There are a multitude of things I don’t understand when it comes to dating, romance and relationships between men and women, husbands and wives.
But one of the things on the top of the list would have to be my lack of understanding regarding flowers. Don’t even get me started on the different colors of roses and what those colors communicate to the recipient. When I was younger, I learned the hard way that giving a girl you barely know a red rose isn’t a smart move.
I don’t really understand a woman’s fascination with flowers, or where that fascination comes from. It’s not like I hate flowers. I enjoy orange lillies when they bloom around my birthday every June. But women seem to be attracted to flowers the way many men are attracted to the remote control, fantasy football or power tools.
This is my theory. It’s not necessarily the flower that the woman is enthralled with — it’s what the flower symbolizes: a guy’s willingness to make a fool of himself, if need be, because of his boundless love for her.
[pullquote]This is my theory. It’s not necessarily the flower that the woman is enthralled with — it’s what the flower symbolizes: a guy’s willingness to make a fool of himself, if need be, because of his boundless love for her.[/pullquote]
This theory came to me years ago while I was standing in a check-out line at a major grocery store chain. As a newlywed, I decided to procure a few red (not yellow or pink) roses for my wife. Perhaps buying roses at a major grocery store chain was my first mistake, but I was on a tight budget.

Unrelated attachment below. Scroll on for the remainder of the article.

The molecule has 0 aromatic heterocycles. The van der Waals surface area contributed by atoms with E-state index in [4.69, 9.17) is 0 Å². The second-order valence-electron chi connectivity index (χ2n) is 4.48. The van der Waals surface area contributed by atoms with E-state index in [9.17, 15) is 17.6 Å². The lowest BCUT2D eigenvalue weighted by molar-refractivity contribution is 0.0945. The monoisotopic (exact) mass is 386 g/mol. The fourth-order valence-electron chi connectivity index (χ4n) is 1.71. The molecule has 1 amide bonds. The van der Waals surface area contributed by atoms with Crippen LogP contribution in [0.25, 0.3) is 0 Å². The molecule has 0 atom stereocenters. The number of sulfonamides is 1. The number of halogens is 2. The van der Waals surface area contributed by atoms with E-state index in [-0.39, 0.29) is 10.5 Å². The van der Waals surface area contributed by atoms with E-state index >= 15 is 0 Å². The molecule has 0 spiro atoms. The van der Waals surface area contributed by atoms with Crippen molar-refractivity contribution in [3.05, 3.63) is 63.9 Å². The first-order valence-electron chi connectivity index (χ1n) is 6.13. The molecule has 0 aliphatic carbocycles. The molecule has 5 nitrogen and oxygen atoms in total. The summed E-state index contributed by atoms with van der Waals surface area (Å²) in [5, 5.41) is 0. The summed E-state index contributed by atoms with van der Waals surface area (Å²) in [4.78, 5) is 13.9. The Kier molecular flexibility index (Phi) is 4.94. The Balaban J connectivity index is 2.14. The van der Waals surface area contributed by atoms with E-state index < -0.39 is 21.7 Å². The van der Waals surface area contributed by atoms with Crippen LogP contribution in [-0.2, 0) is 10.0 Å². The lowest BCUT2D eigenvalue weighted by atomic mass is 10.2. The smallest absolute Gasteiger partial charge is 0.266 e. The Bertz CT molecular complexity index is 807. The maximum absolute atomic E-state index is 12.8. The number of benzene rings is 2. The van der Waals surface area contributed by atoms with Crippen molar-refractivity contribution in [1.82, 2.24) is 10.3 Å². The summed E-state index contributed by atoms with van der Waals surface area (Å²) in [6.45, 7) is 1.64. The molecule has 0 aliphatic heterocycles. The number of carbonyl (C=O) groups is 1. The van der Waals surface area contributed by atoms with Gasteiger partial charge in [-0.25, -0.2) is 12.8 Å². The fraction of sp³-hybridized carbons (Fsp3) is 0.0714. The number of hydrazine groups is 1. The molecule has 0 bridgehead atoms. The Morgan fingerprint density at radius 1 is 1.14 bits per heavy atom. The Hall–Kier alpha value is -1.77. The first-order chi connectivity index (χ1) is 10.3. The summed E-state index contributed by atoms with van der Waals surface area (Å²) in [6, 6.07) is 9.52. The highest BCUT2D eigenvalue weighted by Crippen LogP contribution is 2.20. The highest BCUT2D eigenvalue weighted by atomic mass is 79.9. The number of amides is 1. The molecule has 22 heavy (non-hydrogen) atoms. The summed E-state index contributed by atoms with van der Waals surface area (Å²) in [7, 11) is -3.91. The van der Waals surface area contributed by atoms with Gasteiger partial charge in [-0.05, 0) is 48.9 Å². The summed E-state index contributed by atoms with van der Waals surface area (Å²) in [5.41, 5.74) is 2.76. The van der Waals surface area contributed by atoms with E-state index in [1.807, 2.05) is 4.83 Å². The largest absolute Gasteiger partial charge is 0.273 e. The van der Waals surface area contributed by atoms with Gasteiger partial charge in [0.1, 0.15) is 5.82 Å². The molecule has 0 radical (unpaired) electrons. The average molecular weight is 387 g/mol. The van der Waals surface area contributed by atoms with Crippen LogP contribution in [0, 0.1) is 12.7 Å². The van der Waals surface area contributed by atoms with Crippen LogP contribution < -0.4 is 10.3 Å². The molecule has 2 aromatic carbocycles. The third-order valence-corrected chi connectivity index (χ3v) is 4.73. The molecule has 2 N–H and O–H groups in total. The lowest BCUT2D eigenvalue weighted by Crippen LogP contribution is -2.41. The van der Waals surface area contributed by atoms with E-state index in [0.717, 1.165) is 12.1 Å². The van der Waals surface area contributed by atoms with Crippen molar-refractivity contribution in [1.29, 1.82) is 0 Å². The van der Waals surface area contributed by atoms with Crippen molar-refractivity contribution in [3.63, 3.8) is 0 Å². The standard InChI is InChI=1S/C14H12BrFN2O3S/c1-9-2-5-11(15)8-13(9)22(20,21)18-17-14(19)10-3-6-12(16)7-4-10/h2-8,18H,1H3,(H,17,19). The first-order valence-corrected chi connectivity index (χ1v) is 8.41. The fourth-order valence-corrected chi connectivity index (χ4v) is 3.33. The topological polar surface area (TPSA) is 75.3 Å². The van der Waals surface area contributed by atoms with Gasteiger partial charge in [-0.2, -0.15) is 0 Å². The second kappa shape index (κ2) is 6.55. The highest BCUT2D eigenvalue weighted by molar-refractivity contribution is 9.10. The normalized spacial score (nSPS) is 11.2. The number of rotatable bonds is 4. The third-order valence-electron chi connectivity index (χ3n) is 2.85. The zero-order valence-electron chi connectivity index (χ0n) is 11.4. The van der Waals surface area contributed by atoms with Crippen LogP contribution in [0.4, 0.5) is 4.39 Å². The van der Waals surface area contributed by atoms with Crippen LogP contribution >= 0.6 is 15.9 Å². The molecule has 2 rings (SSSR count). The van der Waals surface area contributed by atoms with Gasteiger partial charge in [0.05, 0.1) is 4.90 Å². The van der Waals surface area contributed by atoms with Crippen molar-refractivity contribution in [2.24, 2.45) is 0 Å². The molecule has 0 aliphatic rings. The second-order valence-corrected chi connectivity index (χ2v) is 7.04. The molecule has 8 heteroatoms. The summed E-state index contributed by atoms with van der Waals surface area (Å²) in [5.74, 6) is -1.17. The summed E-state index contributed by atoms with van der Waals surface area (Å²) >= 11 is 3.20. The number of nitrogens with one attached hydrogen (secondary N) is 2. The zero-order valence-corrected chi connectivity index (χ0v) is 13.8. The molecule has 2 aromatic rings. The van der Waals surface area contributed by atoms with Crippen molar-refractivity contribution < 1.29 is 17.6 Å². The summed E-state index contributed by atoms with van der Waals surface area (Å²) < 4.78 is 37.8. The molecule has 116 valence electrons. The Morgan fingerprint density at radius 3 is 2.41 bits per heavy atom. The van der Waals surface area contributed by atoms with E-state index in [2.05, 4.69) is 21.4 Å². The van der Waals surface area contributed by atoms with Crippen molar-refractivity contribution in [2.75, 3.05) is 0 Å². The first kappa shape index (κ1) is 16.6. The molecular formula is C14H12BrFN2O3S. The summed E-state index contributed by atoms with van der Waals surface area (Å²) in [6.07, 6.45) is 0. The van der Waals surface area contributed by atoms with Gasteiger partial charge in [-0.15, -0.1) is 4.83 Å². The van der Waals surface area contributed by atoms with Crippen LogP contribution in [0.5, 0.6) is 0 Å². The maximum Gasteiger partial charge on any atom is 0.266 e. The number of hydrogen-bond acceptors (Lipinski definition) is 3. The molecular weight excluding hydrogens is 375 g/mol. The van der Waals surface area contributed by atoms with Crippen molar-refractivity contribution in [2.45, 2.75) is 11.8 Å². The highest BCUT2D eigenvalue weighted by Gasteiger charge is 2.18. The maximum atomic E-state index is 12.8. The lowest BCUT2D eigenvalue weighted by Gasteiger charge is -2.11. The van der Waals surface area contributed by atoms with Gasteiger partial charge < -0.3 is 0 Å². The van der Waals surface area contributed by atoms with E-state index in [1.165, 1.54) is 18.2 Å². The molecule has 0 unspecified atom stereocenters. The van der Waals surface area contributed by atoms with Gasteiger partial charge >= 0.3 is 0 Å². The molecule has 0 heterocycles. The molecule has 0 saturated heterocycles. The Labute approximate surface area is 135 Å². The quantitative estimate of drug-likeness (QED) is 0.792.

I don’t remember the occasion. It may have been a major commercial holiday or maybe I was looking to get out of the proverbial doghouse. I figured this major grocery store chain would have roses, and I was right.
Anyway, after selecting a few of the prettiest, freshest, reddest flowers in the glass freezer case, I found myself standing in a long check-out line with nothing but three long-stemmed roses in hand. Yes, I was too poor to buy a full dozen.
I noticed several shoppers staring at me, giving me curious looks.
“How adorable,” said a blue-haired woman in front of me. I don’t know what was redder at that point, the flowers or my face. If only my wife could see me now, I remember thinking, she would never doubt my love for her.
When I arrived home, I presented my wife with the roses, her favorite flower. She was shocked, I think, which was the effect I was going for. She beamed as she breathed in the sweet fragrance. Then she put the roses in a glass vase and told me how much she loved them. She was impressed that I went to a store to buy the flowers because she knows I don’t like shopping. She laughed when I told her the reaction I received from people who saw me standing in the check-out line with roses.
That vase sat on the kitchen counter for a couple of days until the flowers started drooping and the pedals began wilting. I came home from work one day and noticed the roses, and the vase, were gone. When I asked her what happened to the flowers, she replied matter-of-factly, “They died. I threw them away.”
I guess I prefer gifts that have a shelf life longer than three days.
Still, getting her flowers was worth doing. It had made her happy. And that made me happy. Believe me, had I ordered the roses through some 1-800 number, or through the Internet, from the comfort of my home, I don’t think it wouldn’t have meant as much.
My point is, I think wives like their husbands to go out of their way for them. Of course, we should be happy to do such things because our wives are the mothers of our children. Just think of all of the many things they do for us.
Doing spontaneously nice things for our wives, not just on Valentine’s Day, is the least we can do. Even if that means standing in a long check-out line with red roses.